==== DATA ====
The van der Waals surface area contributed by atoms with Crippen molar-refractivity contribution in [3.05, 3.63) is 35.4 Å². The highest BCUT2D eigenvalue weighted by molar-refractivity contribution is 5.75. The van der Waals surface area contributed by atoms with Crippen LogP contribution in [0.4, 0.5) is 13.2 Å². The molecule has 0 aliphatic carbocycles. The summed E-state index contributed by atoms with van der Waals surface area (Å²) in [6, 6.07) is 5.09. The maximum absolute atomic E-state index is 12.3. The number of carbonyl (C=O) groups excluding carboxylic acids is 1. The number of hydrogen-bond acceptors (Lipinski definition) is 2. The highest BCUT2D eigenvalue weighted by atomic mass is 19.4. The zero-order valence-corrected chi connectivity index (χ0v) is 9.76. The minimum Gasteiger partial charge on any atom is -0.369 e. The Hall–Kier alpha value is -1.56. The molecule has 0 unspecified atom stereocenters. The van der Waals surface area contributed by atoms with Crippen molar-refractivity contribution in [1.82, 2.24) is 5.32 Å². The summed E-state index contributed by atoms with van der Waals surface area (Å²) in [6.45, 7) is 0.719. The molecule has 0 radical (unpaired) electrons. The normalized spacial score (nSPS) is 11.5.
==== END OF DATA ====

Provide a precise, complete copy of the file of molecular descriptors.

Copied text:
The van der Waals surface area contributed by atoms with Crippen molar-refractivity contribution in [3.05, 3.63) is 35.4 Å². The highest BCUT2D eigenvalue weighted by molar-refractivity contribution is 5.75. The van der Waals surface area contributed by atoms with Crippen LogP contribution in [0.4, 0.5) is 13.2 Å². The molecule has 0 aliphatic carbocycles. The summed E-state index contributed by atoms with van der Waals surface area (Å²) in [6, 6.07) is 5.09. The maximum absolute atomic E-state index is 12.3. The number of carbonyl (C=O) groups excluding carboxylic acids is 1. The number of hydrogen-bond acceptors (Lipinski definition) is 2. The highest BCUT2D eigenvalue weighted by atomic mass is 19.4. The zero-order valence-corrected chi connectivity index (χ0v) is 9.76. The minimum Gasteiger partial charge on any atom is -0.369 e. The Hall–Kier alpha value is -1.56. The molecule has 0 unspecified atom stereocenters. The van der Waals surface area contributed by atoms with Crippen molar-refractivity contribution in [1.82, 2.24) is 5.32 Å². The summed E-state index contributed by atoms with van der Waals surface area (Å²) in [6.45, 7) is 0.719. The molecule has 0 radical (unpaired) electrons. The normalized spacial score (nSPS) is 11.5.